• In the category of “covers that have a slight edge on the original” is Earth, Wind & Fire’s cover of the Beatles’ “Got to Get You Into My Life.” I’ll stand by the claim. Rest in Piece, Maurice White, and thanks for all the joy.
  • Finally (yeah, I know I said three at the top), here’s a mellow, countrified version of “Age of Consent” (originally by New Order) by Grant Lee Phillips that should please all the Gen-Xers out there (myself included). Mr Phillips’ whole album of covers, nineteeneighties, should be in every covers-aficionado’s library.

​Thanks for the fun series! I’ve found a lot of new covers to add to my stash.

(Track of the Day archive here. Earlier archive here. Submit via hello@.)

A reader whose first name is Jagger fittingly flags a Rolling Stones classic:

As far as cover songs go, one that always impressed me was “Start Me Up” by The Folksmen (one of the “fake” groups from the movie A Mighty Wind). Somehow it manages to be transgressive while playing it straight. Plus, I realized I never knew what the lyrics were until hearing this version!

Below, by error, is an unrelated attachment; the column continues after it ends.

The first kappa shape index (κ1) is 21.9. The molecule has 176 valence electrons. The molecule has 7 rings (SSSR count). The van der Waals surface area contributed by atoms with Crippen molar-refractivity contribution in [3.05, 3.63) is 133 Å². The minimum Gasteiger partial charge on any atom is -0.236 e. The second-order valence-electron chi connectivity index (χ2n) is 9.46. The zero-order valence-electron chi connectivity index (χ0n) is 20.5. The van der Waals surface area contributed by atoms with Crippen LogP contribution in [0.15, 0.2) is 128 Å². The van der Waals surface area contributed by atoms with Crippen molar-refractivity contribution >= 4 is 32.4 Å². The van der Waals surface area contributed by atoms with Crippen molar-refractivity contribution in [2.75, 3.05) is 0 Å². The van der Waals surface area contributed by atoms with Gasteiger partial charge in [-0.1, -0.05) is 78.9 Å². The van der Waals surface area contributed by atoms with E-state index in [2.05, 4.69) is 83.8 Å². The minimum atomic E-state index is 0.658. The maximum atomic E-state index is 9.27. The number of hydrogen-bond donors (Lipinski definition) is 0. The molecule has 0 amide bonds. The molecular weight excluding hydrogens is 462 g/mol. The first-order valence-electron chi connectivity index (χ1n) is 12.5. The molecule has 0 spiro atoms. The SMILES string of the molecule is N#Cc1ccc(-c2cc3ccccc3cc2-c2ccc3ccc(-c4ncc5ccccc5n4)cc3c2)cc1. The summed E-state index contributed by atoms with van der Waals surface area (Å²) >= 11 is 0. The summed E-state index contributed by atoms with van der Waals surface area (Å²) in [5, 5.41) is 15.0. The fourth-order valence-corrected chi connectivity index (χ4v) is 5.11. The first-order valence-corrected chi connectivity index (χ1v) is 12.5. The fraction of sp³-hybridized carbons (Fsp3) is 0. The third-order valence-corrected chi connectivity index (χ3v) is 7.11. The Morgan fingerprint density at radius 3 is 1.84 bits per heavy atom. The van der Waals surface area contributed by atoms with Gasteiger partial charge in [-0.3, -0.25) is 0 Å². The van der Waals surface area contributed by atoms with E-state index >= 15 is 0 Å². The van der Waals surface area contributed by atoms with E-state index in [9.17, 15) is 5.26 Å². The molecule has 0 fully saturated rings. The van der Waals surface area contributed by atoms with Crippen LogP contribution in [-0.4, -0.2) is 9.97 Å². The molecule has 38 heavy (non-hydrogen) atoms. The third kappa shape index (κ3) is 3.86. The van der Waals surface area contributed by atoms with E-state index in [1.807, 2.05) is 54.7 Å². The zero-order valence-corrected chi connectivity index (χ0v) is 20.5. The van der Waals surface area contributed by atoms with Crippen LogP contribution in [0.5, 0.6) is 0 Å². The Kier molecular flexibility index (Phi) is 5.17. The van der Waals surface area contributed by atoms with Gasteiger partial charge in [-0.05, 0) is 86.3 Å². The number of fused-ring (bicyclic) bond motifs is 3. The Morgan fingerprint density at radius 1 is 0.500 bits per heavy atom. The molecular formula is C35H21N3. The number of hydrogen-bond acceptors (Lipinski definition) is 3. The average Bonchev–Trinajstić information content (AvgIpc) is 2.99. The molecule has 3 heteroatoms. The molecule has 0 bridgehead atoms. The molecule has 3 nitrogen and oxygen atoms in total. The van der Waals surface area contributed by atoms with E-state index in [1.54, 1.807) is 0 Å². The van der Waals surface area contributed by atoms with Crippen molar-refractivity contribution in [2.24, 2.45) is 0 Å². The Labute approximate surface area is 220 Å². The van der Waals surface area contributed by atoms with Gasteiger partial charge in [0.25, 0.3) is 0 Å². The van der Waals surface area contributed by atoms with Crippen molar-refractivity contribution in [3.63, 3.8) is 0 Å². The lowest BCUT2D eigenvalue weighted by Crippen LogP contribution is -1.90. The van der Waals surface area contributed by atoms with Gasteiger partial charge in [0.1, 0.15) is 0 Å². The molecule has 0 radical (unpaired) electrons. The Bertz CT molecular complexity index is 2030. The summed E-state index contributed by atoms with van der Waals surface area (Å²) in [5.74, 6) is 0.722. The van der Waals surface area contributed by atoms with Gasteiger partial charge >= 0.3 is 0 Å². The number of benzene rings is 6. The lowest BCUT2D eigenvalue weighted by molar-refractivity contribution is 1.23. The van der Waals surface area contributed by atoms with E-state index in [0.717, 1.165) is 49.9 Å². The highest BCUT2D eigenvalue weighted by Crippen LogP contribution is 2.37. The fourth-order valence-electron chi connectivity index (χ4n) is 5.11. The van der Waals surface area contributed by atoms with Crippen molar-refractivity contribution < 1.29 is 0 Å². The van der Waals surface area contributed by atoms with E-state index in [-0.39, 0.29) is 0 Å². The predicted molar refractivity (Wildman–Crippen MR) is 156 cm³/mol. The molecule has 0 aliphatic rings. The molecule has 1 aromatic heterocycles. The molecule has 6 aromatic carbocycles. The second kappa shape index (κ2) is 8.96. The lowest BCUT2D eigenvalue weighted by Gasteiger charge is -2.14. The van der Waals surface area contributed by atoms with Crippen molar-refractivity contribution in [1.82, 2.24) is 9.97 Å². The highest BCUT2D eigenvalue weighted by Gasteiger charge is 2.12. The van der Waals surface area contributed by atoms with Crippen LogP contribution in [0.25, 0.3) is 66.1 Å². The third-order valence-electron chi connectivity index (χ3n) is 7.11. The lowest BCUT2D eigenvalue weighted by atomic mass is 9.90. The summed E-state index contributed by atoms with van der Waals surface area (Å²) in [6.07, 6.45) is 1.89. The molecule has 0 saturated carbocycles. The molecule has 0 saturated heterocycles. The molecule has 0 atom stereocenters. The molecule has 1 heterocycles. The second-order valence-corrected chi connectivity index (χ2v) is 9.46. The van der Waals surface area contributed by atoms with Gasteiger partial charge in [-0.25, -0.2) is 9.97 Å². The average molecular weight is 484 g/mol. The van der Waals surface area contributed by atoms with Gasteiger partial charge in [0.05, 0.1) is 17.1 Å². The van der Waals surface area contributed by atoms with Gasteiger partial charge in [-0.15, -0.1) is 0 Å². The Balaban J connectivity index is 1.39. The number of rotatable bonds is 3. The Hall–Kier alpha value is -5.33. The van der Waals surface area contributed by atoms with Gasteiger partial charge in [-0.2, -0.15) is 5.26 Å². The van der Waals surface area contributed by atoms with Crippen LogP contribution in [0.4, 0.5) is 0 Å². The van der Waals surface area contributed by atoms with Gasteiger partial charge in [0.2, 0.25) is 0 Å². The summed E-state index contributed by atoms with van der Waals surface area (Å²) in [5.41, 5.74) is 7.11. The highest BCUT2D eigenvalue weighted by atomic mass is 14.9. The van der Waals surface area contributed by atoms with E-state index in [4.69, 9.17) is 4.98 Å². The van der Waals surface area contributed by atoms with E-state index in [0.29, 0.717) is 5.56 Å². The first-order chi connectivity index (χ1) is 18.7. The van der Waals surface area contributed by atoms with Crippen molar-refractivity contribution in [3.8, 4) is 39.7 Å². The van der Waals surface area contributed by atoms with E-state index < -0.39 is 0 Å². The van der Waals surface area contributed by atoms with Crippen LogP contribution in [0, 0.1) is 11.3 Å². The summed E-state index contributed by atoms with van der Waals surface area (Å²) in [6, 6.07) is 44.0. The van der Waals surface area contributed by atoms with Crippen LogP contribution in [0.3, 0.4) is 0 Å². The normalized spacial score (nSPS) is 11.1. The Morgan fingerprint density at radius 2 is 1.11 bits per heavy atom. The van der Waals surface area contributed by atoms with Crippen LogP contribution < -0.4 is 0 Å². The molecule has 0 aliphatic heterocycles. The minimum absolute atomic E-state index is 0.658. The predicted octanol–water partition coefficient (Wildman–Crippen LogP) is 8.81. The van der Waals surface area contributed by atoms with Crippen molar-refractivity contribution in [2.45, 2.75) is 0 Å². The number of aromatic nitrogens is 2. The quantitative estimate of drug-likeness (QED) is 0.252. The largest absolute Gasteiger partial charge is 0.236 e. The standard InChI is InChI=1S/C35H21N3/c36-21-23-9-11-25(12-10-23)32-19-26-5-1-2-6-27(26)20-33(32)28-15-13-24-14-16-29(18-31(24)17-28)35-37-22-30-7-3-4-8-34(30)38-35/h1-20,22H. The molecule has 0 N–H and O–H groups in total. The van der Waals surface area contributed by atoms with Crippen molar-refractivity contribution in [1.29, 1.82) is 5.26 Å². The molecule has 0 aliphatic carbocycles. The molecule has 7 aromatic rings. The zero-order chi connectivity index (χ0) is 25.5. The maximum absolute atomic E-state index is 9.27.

Those sultry, unsubtle lyrics below:

After seeing Saturday’s TotD of The Gourds doing “Gin and Juice,” reader Adam picks another early rap anthem gone White:

I love this cover theme. (Huge shout-out to introducing me to that country version of SOM’s “This Corrosion”—wonderful!) Absolutely so many covers to chose from. Although someone already added in a crossover of a seminal rap song, I nevertheless have to call out one of my all-time favorites: Dynamite Hack’s version of Eazy-E’s “Boyz-n-the-Hood” was one of those songs that I taped off the radio back in the day and played for friends any time I could. (Sometimes, just for kicks, we would also throw in the Fat Boys’ cover of “Wipe Out” to balance things out—not quite as good a crossover, but not terrible either.)

(Track of the Day archive here. Submit via hello@.)

The latest cover song comes from reader Les Carter:

This is a wonderful series and has alerted me to a number of excellent musicians and covers. I suppose “Sweet Jane” was one of the first songs I heard that gave me a real appreciation for such music. Where to draw the line at transformative is subjective, of course. One album I love and have listened to regularly is De-Lovely, the soundtrack of the movie about Cole Porter. Ditto The Commitments and The Blues Brothers.

And I was shocked when I found out that Otis Redding’s “Try a Little Tenderness” was written in the 1930s and recorded by Bing Crosby! Then there’s Paul Pena’s “Jet Airliner”—actually the original but not released until years after the (lesser) cover by the Steve Miller Band.